President George W. Bush dubbed honorary chairman of the Invictus Games
The George W. Bush Presidential Center has vowed to help transition American veterans from military service to civilian life, and its latest effort takes veterans from hospitals to basketball courts, tennis courts and weight lifting arenas.
Former President Bush was named honorary chairman of the 2016 Invictus Games in a press conference Monday afternoon.
“I’m fired up about the Invictus games,” Bush told the crowd of veterans and family members.
The Invictus Games is an international adaptive sporting event for wounded, ill and injured service members and veterans. It will take place at the ESPN Wide World of Sports Complex at WALT DISNEY WORLD® from May 8-12.
Prince Harry created the Invictus Games in 2014 after a visit to the 2013 Warrior Games. He decided to host the inaugural Invictus Games in London to harness the power of sports to help servicemen and women rehabilitate from their time in the military. Invictus means “unconquerable” in Latin.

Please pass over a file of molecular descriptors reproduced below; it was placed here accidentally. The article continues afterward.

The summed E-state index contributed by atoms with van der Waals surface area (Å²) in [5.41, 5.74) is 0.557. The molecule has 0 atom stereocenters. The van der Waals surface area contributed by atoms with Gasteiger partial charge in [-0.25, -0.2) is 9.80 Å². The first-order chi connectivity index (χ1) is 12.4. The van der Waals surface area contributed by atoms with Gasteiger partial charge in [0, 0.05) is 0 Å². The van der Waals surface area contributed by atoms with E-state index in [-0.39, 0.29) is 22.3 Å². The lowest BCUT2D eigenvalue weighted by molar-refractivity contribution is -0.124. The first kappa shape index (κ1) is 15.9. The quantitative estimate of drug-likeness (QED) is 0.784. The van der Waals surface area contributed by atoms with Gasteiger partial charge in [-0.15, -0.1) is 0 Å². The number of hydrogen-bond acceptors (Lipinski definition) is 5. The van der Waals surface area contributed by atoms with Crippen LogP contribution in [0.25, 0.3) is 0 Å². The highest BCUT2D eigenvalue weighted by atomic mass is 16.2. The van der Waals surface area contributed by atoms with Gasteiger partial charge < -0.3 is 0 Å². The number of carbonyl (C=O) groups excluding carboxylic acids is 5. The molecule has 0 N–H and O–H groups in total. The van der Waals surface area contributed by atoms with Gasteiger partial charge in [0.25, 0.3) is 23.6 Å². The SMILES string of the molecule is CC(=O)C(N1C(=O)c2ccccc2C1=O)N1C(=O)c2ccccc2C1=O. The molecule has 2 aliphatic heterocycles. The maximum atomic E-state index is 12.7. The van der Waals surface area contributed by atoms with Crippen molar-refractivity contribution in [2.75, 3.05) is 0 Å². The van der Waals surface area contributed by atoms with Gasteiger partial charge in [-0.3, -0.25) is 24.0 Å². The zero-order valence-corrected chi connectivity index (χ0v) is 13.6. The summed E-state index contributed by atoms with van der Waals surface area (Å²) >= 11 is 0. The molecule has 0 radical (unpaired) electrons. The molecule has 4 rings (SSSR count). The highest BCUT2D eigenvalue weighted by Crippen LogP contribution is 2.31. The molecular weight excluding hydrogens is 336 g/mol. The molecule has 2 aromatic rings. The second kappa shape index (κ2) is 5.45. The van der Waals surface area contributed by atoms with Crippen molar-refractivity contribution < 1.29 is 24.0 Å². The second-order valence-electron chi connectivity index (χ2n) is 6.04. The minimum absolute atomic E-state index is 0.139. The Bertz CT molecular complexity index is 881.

“The flag came from Prince Harry, and with it comes the responsibility for hosting the games,” Bush said.
Prince Harry and Bush will be hosting an Invictus Games Policy Symposium during the Games. They will address the invisible wounds of war: post-traumatic stress, traumatic brain injury and other psychological health conditions.
“We intend to use the platform of the Invictus Games to call our nation to more work and better work, so this group of men and women can contribute mightily to our country,” Bush said.
Veterans Juan Soto (wheelchair basketball), Jaime Garza (shot-put, discus and powerlifting) and Chance Field (wheelchair tennis) will be competing in the games.
“When you don’t leave the military on your own terms, stuff like the Invictus Games gives feels good, and there’s a lot of motivation in that,” Field said.
Specialist and Arlington resident Juan Soto, who served stateside, participated in the 2014 Invictus Games wheelchair basketball.
The Colony resident and HM3 (FMF) Jaime Garza said training for the games gives him a goal to work toward.
“It’s very motivational. It helps me get through the day,” Garza said. “Sometimes you feel useless, so it’s good to find something to keep you busy.”